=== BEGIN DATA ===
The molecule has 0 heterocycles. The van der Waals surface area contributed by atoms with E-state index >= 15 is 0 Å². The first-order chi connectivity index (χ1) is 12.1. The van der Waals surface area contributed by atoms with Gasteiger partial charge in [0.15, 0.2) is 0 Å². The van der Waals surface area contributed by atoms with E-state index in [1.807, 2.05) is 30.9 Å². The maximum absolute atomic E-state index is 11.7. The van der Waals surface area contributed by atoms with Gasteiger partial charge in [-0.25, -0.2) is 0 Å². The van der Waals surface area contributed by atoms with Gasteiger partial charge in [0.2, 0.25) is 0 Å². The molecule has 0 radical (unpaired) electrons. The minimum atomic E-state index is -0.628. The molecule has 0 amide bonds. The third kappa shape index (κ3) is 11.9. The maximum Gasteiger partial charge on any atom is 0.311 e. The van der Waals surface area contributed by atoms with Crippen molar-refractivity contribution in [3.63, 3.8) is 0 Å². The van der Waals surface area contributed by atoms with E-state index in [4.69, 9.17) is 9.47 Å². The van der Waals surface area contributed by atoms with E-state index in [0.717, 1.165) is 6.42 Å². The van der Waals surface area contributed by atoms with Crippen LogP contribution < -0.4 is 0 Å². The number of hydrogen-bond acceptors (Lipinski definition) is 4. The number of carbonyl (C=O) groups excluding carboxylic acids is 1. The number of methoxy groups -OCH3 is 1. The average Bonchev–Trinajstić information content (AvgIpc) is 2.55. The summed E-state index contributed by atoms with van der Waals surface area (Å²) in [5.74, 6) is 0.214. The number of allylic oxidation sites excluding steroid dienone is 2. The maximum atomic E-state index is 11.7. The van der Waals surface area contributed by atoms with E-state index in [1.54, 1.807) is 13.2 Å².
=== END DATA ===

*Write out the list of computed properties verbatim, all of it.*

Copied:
The molecule has 0 heterocycles. The van der Waals surface area contributed by atoms with E-state index >= 15 is 0 Å². The first-order chi connectivity index (χ1) is 12.1. The van der Waals surface area contributed by atoms with Gasteiger partial charge in [0.15, 0.2) is 0 Å². The van der Waals surface area contributed by atoms with E-state index in [1.807, 2.05) is 30.9 Å². The maximum absolute atomic E-state index is 11.7. The van der Waals surface area contributed by atoms with Gasteiger partial charge in [-0.25, -0.2) is 0 Å². The van der Waals surface area contributed by atoms with Gasteiger partial charge in [0.2, 0.25) is 0 Å². The molecule has 0 radical (unpaired) electrons. The minimum atomic E-state index is -0.628. The molecule has 0 amide bonds. The third kappa shape index (κ3) is 11.9. The maximum Gasteiger partial charge on any atom is 0.311 e. The van der Waals surface area contributed by atoms with Crippen molar-refractivity contribution in [3.63, 3.8) is 0 Å². The van der Waals surface area contributed by atoms with E-state index in [4.69, 9.17) is 9.47 Å². The van der Waals surface area contributed by atoms with E-state index in [0.717, 1.165) is 6.42 Å². The van der Waals surface area contributed by atoms with Crippen LogP contribution < -0.4 is 0 Å². The number of hydrogen-bond acceptors (Lipinski definition) is 4. The number of carbonyl (C=O) groups excluding carboxylic acids is 1. The number of methoxy groups -OCH3 is 1. The average Bonchev–Trinajstić information content (AvgIpc) is 2.55. The summed E-state index contributed by atoms with van der Waals surface area (Å²) in [5.74, 6) is 0.214. The number of allylic oxidation sites excluding steroid dienone is 2. The maximum atomic E-state index is 11.7. The van der Waals surface area contributed by atoms with E-state index in [1.54, 1.807) is 13.2 Å².